The Commission launched within the framework of the European Pillar of Social Rights a first phase social partner consultation on a possible action addressing the challenges of access to social protection for people in all forms of employment in the framework of the European Pillar of Social Rights.
The Commission launched within the framework of the European Pillar of Social Rights a first phase social partner consultation on a possible revision of the Written Statement Directive. The aim is to consult the social partners on a possible revision to improve the effectiveness of the Written Statement Directive and on a possible broadening of its objectives.
2017 SOCIAL PARTNERS
Ambitious Vocational Education & Training (VET) policies are essential. Companies of all sizes and workers have to keep up with the skills development that is required for the Metal, Engineering & Technology-based (MET) sector to remain innovative, competitive and sustainable. Therefore, Ceemet and industriAll Europe are calling for a responsive VET system.
Ceemet welcomes the objectives of the New Skills Agenda for Europe to ensure that the right skills are available within the EU labour force. We share the Commission’s view that there is a need to increase the level of basic skills in Europe, that Vocational Education and Training (VET) should be a first choice and that digital skills are of crucial importance. However, we have reservations with some of the tools proposed to attain these objectives, e.g. Upskilling pathways: New Opportunities for Adults, formerly known as the Skills Guarantee.
2016 SOCIAL PARTNERS
Joint views on adaptability and flexible forms of employment developed by the “Competitiveness & Employment” working group of the Metal, Engineering and Technology-based (MET) sectoral social dialogue committee.
It is important to acknowledge that the EU already today has a strong social dimension. Considering the current lack of support for the EU from its citizens the focus should be on how to make EU citizens aware of this existing social Europe and how to inform EU citizens of the advantages of a highly competitive Single Market. Therefore, is the European Pillar of Social Rights (EPSR) really the correct answer to the current climate and the changing world of work?
As stated in Ceemet's reply to the 1 phase social partner consultation, it fully supports the general objective to increase the participation of women in the labour market. However, the observations of the employers’ organisations within the framework of this first phase consultation appear to not have been taken into account by the Commission. A sufficient framework already exists at EU level.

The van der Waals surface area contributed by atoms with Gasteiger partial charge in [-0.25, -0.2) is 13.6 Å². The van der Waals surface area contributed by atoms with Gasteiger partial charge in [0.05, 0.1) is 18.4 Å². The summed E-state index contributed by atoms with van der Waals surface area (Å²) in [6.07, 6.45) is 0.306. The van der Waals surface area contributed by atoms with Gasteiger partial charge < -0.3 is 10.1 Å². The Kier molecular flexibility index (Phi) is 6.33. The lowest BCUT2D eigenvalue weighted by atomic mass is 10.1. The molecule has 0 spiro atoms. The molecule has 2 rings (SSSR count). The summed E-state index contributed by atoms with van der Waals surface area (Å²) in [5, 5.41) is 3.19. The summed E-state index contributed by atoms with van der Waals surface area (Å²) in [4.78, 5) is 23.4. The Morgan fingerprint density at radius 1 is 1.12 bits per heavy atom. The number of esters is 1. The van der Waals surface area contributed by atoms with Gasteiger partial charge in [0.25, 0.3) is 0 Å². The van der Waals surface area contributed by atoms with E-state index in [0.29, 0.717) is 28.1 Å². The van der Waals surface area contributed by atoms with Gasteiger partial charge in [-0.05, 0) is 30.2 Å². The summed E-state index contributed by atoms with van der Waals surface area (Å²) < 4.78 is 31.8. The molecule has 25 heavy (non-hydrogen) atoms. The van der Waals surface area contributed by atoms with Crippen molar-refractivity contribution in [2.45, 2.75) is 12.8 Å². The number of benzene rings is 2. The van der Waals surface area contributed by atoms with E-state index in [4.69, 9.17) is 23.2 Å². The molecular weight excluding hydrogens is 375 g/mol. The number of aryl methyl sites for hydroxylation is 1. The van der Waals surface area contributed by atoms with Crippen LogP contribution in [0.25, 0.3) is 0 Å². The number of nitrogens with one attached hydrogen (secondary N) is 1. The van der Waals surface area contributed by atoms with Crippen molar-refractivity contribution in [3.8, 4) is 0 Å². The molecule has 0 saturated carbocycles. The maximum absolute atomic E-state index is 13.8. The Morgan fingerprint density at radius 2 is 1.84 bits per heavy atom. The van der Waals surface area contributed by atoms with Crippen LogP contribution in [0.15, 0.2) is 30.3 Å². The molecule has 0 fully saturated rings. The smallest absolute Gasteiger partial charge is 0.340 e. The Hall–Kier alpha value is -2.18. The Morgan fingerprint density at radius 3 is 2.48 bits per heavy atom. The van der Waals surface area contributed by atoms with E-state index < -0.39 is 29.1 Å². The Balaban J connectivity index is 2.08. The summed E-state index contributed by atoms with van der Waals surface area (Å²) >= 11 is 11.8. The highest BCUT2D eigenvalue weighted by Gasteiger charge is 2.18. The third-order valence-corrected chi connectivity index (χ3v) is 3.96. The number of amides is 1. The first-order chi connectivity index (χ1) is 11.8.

2016 SOCIAL PARTNERS
From its start, the Juncker Commission has highlighted the importance of a well-functioning Social Dialogue and took an initiative to relaunch Social Dialogue. Ceemet and industriAll Europe are in general supportive of the “A New Start for Social Dialogue” statement. Representing the biggest industrial sector, both want to set out their views about sectoral social dialogue and what we consider are the pre-requisites for a well-functioning, efficient, value-adding sectoral social dialogue at EU level.
2016 HEALTH & SAFETY
The Commission aims to add or revise occupational exposure limits for a number of substances by amending annexes one and three of the Directive. While Ceemet welcomes the revision of this Directive and see its benefit as a method to protect workers from exposure to carcinogens and mutagens, there are a number of factors with which we take issue in its construction.
The Commission has stated that the proposed revision to the Posting of Workers Directive (96/71/EC) intends to “address unfair practices and promote the principle that the same work at the same place should be remunerated in the same manner.” However, Ceemet believes that there are existing opportunities for improving the implementation and enforcement of the Posting Directive that do not require any revision, particularly one as substantial as that proposed on 8 March 2016. Instead, the proposed revisions will create unintended barriers to the free movement of services. They would hinder, not promote labour mobility across the EU.
In the social partner consultation, Ceemet expresses its fully support the general objective to increase the number of women in the labour market. However, there is no need for legislative action to revise existing EU Directives, nor to create legislation on other forms of leave. The current directives provide for adequate EU level minimum standards.
The Commission published their proposals for deepening European Monetary Union (EMU) and Ceemet wonders, are we on the road to a European wage coordination?
2015 JOINT POSITIONS
As part of its REFIT programme that aims at cutting back legislation, the Commission wants to consolidate 3 EU Directives on the information and consultation of workers. EU employers ask the Commission not to pursue this initiative, which would have no effect in reducing red tape, and would result in a harmful impact on companies.
Ceemet welcomes the Vocational Education & Training (VET) strategy that was agree in Riga. It re-focuses of the medium-term deliverables in VET, stressing the necessity of excellence in VET. But Ceemet minds to be cautions against pushing apprenticeships as a panacea for youth unemployment.
The Commission started in the context of its REFIT programme that aims at cutting back legislation, to consolidate 3 Direction related to Information & Consultation of workers.
2015 HEALTH & SAFETY